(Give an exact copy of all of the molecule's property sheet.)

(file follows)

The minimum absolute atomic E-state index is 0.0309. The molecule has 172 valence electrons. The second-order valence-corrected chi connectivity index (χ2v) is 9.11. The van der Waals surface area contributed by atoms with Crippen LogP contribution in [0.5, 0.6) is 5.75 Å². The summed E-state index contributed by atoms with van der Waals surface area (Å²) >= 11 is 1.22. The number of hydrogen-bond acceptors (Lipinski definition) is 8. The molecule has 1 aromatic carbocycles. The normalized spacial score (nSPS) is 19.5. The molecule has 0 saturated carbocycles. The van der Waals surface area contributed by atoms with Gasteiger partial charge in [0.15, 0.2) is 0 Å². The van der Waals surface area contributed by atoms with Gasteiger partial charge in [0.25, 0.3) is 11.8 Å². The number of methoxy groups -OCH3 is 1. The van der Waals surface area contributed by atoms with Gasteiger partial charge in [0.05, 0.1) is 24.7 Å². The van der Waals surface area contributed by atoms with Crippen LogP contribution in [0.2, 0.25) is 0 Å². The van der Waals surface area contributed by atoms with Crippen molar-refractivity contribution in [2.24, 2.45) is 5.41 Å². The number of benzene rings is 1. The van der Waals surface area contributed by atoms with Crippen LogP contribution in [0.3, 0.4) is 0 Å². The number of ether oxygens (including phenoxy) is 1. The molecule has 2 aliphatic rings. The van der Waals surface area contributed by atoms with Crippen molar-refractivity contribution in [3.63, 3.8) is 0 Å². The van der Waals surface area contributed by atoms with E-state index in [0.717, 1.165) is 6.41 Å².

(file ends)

The minimum absolute atomic E-state index is 0.0309. The molecule has 172 valence electrons. The second-order valence-corrected chi connectivity index (χ2v) is 9.11. The van der Waals surface area contributed by atoms with Crippen LogP contribution in [0.5, 0.6) is 5.75 Å². The summed E-state index contributed by atoms with van der Waals surface area (Å²) >= 11 is 1.22. The number of hydrogen-bond acceptors (Lipinski definition) is 8. The molecule has 1 aromatic carbocycles. The normalized spacial score (nSPS) is 19.5. The molecule has 0 saturated carbocycles. The van der Waals surface area contributed by atoms with Gasteiger partial charge in [0.15, 0.2) is 0 Å². The van der Waals surface area contributed by atoms with Gasteiger partial charge in [0.25, 0.3) is 11.8 Å². The number of methoxy groups -OCH3 is 1. The van der Waals surface area contributed by atoms with Gasteiger partial charge in [0.05, 0.1) is 24.7 Å². The van der Waals surface area contributed by atoms with Crippen LogP contribution in [0.2, 0.25) is 0 Å². The van der Waals surface area contributed by atoms with Crippen molar-refractivity contribution in [2.24, 2.45) is 5.41 Å². The number of benzene rings is 1. The van der Waals surface area contributed by atoms with Crippen LogP contribution in [0.3, 0.4) is 0 Å². The number of ether oxygens (including phenoxy) is 1. The molecule has 2 aliphatic rings. The van der Waals surface area contributed by atoms with Crippen molar-refractivity contribution in [3.63, 3.8) is 0 Å². The van der Waals surface area contributed by atoms with E-state index in [0.717, 1.165) is 6.41 Å².